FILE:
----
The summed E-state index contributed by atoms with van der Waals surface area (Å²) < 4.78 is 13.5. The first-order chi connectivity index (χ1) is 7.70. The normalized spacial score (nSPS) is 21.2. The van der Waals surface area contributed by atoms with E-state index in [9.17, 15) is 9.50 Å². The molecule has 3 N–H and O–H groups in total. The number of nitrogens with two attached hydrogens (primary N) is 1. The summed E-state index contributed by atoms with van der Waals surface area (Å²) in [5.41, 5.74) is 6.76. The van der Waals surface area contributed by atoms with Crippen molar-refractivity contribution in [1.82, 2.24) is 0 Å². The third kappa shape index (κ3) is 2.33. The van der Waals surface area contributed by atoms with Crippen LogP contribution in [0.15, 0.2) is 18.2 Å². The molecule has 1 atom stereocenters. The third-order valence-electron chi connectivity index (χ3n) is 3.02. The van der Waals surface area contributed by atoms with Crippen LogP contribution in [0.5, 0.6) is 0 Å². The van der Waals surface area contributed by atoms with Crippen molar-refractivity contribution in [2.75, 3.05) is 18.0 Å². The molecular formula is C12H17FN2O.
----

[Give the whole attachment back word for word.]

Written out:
The summed E-state index contributed by atoms with van der Waals surface area (Å²) < 4.78 is 13.5. The first-order chi connectivity index (χ1) is 7.70. The normalized spacial score (nSPS) is 21.2. The van der Waals surface area contributed by atoms with E-state index in [9.17, 15) is 9.50 Å². The molecule has 3 N–H and O–H groups in total. The number of nitrogens with two attached hydrogens (primary N) is 1. The summed E-state index contributed by atoms with van der Waals surface area (Å²) in [5.41, 5.74) is 6.76. The van der Waals surface area contributed by atoms with Crippen molar-refractivity contribution in [1.82, 2.24) is 0 Å². The third kappa shape index (κ3) is 2.33. The van der Waals surface area contributed by atoms with Crippen LogP contribution in [0.15, 0.2) is 18.2 Å². The molecule has 1 atom stereocenters. The third-order valence-electron chi connectivity index (χ3n) is 3.02. The van der Waals surface area contributed by atoms with Crippen LogP contribution in [0.5, 0.6) is 0 Å². The van der Waals surface area contributed by atoms with Crippen molar-refractivity contribution in [2.75, 3.05) is 18.0 Å². The molecular formula is C12H17FN2O.